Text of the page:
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“I think the prevailing feeling [in the European Parliament] is that what Musk is doing is very unprofessional and dangerous,” says member Tiemo Wölken, a German lawyer and member of the Socialists and Democrats, the second-largest group in parliament.
Wölken says that Musk’s Twitter takeover highlights the vulnerability of essential online infrastructure to the whims of whoever is in charge. “We should not rely on profit-oriented companies for online communication, and we should not rely on the goodwill and incredible commitment of individuals like [German Mastodon creator] Eugen Rochko,” he says. Instead, he suggests the European Union should create a European version of Germany’s new Sovereign Tech Fund to develop open-source social media alternatives to replace them. “We need fresh ideas,” he says.
Musk’s problems in Europe extend beyond his vision for the company. Maurice Quinlivan, chair of Ireland’s Oireachtas enterprise committee, said he was “concerned” at how the layoffs had been handled, and other politicians have asked whether to bring representatives from Twitter before the Irish Parliament to discuss layoffs.
In other countries, Musk inherits thorny issues from the previous management. Twitter is expected to appear in a court in Frankfurt, Germany, on November 24 to defend itself against charges that it has refused to take down defamatory content—which is covered by stricter rules in Germany than in the US. At a time when Musk is trying to cut costs, the lawyer bringing the case, Chan-Jo Jun, is calling for Twitter to increase human checks for defamation. “The lawyers of Twitter have replied it would be unbearable for Twitter to take the costs of making those manual checks to find out if something is legal or not,” says Jun. When Facebook tried the same defense in a similar case in Frankfurt against Jun earlier this year, it lost, he says. Facebook has appealed the court’s decision.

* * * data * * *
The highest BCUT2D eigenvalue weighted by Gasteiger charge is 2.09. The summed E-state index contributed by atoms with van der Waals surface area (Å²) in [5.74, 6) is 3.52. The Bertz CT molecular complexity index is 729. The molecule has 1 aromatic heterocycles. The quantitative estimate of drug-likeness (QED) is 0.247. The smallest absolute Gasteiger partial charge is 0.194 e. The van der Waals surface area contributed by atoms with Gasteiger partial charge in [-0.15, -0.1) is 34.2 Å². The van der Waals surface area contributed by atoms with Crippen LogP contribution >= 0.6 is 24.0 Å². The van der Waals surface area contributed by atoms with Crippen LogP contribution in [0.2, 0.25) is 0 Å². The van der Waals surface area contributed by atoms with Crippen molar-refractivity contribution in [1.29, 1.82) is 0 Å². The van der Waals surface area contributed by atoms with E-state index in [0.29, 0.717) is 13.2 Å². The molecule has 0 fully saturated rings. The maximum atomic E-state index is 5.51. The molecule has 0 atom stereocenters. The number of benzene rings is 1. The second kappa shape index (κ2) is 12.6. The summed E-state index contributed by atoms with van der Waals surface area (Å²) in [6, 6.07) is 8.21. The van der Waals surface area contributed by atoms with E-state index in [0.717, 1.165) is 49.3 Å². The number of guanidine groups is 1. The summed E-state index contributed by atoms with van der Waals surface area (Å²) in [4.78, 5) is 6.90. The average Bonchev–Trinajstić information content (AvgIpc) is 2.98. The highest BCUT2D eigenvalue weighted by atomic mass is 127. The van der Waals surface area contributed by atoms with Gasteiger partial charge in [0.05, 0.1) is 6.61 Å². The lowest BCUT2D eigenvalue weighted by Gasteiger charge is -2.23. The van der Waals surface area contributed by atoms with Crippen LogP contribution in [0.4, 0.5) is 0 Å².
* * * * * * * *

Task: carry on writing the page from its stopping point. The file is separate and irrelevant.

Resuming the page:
At the same time, Twitter is appealing a ruling in France, which ordered it to release details about how it moderates French language content. The case was brought by a series of nongovernmental groups—SOS Racism, SOS Homophobia, the Union of Jewish students, and the International League Against Racism and Anti-Semitism—who complained the platform was not doing enough to tackle hate speech.
And in the Netherlands, a Twitter-owned mobile ad platform called MoPub stands accused of illegally collecting personal data across tens of thousands of apps between 2013 and 2021. Although Twitter sold MoPub in January, the company is facing a claim for damages from 10 million adults and 1 million children, who are being represented by the Netherlands Data Protection Foundation. These cases are part of a wider trend to hold tech companies to account in European courts, not just through legislation, says Dutch MEP, Paul Tang.
Tang, like others in the European Parliament, is concerned by Musk’s trial-and-error approach, which makes Twitter—a platform that has a large impact on Europe’s public debate—suddenly feel unpredictable. “The fact he’s used Twitter to express support for the Republican party is not a good sign,” adds MEP Sophie in’t Veld, a member of the parliament’s third-largest group. Renew Europe, referring to Musk’s Tweet urging Americans to vote Republican in the midterms. Veld was one of two MEPs to write an open letter calling for Musk to appear before the European Parliament to share his intentions for the platform. “He will need to reassure [us] that he will fully comply with the law,” she says. “We also have something to tell him; that we will be watching very closely.”